"Dumping policies are very dangerous and can easily destroy new Afghan industries. To capture the Afghan market, Iran first sells its products very cheaply, but once the factories in the industrial park are closed, it raises the prices of its products many times over," he said.

"The Afghan government must seriously combat the dumping policies adopted by neighbouring countries," said Mashouf.

"If it [the problem] is not tackled, domestic industries and products will lose the ability to compete with imported products and will eventually collapse," he added.

Paralysing Afghan industries

Of the 500 factories in the Herat Industrial City, more than 200 have ceased operations because of cheap imports and the dumping policies of the Iranian government, according to Herat authorities.

A number of industrialists whose factories were forced to close in Herat Province called on the Afghan government to prevent the neighbouring regime's destructive activities.

Low-quality, cheap Iranian stone arrives in Herat and the high-quality domestic stone cannot compete with it, said Abdul Qayoum Alizada, director of a marble factory in Herat.

"I have invested more than $600,000 (46 million AFN) in this factory. It used to produce 35 metric tonnes of marble each day, employing 50 workers. But now we don't have even a single worker, and our machinery has been shut off for the last couple of weeks," he added.

The stone from Iran is of very low quality, which cannot be compared to Afghan stone, but since it is cheap, customers prefer it, Alizada said.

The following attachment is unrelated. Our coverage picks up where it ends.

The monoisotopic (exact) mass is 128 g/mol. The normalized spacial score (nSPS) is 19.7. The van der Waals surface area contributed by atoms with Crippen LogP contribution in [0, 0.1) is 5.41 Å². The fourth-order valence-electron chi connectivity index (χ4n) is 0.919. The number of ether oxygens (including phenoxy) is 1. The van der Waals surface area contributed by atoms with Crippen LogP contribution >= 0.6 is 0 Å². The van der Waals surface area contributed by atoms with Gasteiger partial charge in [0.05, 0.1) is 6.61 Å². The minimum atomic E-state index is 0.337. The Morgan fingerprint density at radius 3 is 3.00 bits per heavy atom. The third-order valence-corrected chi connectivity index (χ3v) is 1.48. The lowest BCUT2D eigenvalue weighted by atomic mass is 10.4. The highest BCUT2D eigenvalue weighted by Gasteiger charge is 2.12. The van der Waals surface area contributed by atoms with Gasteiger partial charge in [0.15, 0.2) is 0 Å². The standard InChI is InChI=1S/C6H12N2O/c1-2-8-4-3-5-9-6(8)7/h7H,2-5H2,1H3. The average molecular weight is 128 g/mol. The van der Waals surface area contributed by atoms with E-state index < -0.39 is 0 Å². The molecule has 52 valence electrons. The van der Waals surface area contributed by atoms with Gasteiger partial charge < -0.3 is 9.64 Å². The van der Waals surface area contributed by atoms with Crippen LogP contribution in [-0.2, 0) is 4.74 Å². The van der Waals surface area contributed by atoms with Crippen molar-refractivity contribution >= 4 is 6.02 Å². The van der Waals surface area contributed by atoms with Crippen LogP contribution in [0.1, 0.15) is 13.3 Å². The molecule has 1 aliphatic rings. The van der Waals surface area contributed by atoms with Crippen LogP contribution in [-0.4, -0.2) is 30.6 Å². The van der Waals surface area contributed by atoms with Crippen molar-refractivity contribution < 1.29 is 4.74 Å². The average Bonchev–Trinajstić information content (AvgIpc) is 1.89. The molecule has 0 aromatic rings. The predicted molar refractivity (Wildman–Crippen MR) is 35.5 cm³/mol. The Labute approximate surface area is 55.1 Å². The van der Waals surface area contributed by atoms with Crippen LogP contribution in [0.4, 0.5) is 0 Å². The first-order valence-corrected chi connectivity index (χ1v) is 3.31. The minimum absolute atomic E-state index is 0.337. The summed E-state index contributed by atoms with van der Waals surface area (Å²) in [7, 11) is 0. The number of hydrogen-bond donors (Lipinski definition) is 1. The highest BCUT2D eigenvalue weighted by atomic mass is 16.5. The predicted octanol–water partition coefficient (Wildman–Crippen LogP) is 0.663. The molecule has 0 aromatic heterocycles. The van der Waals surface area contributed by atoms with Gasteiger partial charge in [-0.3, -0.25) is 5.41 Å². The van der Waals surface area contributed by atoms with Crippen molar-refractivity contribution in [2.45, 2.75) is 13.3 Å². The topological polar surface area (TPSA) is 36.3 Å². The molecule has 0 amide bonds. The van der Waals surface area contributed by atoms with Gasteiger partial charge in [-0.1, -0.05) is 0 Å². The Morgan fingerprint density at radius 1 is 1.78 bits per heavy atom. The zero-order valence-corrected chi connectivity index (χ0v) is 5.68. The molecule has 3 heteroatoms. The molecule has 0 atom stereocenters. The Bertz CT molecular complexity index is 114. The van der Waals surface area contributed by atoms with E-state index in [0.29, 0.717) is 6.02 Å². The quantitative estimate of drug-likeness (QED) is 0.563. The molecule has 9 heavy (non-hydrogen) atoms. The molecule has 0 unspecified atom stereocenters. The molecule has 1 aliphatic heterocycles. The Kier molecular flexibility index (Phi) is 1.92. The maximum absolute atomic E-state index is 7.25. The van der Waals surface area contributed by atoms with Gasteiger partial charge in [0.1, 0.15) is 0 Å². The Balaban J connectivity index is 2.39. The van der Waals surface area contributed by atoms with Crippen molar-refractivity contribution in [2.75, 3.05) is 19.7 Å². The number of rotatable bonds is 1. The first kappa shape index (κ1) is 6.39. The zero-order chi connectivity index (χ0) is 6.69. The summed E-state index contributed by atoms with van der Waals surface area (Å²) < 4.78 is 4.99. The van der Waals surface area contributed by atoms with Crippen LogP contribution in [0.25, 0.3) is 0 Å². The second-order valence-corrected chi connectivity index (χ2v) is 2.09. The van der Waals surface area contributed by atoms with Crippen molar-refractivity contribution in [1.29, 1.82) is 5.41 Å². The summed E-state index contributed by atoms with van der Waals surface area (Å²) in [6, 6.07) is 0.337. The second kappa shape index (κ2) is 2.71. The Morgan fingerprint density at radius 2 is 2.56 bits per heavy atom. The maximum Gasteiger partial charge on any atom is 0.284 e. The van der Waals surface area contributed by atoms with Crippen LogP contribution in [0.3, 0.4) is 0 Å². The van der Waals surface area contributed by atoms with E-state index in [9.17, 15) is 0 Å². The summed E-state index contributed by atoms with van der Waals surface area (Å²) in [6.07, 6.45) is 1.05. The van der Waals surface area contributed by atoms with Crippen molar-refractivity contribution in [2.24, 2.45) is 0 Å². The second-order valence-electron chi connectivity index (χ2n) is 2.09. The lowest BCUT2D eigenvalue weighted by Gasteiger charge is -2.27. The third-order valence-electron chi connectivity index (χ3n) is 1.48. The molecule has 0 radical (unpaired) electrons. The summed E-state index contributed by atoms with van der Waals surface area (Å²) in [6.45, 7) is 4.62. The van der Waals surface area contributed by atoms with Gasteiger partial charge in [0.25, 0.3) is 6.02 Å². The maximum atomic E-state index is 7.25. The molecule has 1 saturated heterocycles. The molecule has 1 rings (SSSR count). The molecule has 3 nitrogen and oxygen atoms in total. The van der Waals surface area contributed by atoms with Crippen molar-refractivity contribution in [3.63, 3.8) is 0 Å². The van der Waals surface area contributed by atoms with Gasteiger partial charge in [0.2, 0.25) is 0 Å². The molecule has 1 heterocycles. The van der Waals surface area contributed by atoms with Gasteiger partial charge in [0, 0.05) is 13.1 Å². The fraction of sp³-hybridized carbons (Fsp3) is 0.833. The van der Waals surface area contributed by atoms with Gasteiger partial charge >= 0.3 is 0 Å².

Iranian stone arrives via illegal routes, with the Afghan government being unable to collect customs duties, and is sold in markets for very little, said Wais Wardak, director of another marble factory in the Herat Industrial City.

"We used to have 40 workers producing and processing more than 20 metric tonnes of stone per day, but now we have zero workers. We do not produce now, and our machinery has been turned off," he said.

"Iranian stone is deliberately exported to Afghanistan, and this has resulted in the closure of our factories," he added. "Low-quality Iranian stone is hampering the reconstruction and infrastructural development of Afghanistan."

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Afghan people do not support their domestic products. If the people of Afghanistan would support their domestic products and never buy the goods that come to Afghanistan from our neighboring country Iran, the Afghan businessman will be forced to stop importing goods from Iran. Suppose one thing that, I experienced myself. I needed to paint my house. I told the painter to come with me in order to buy the paint. The painter told the shopkeeper, do you have Pakistani color? The shopkeeper said no. I don't have Pakistani color, but I have the color produced in our country, it is also of high quality. And if its quality was bad, I will give your money back. The painter said no. I want Pakistani color. Here, inside a can of Pakistani paint, there is a prize of AFN 100, which goes to the pocket of the painter. And there is no award in the color of our own production. Also, all of the construction stuffs are sold on commission. The plumber, electrician, tile work, paint, all demand commission from the shop. In Afghanistan, quality is not important, but any shopkeeper who gives more commission to a worker is said to be selling quality stuff. Most of our traders deliberately import poor quality goods from the neighboring countries including low-quality food, medicine, and even baby milk. The problems that manufacturing plants have is the problem of electricity that our manufacturing plants do not have 24-hour electricity. Because of this electricity shortage, many factories are closed.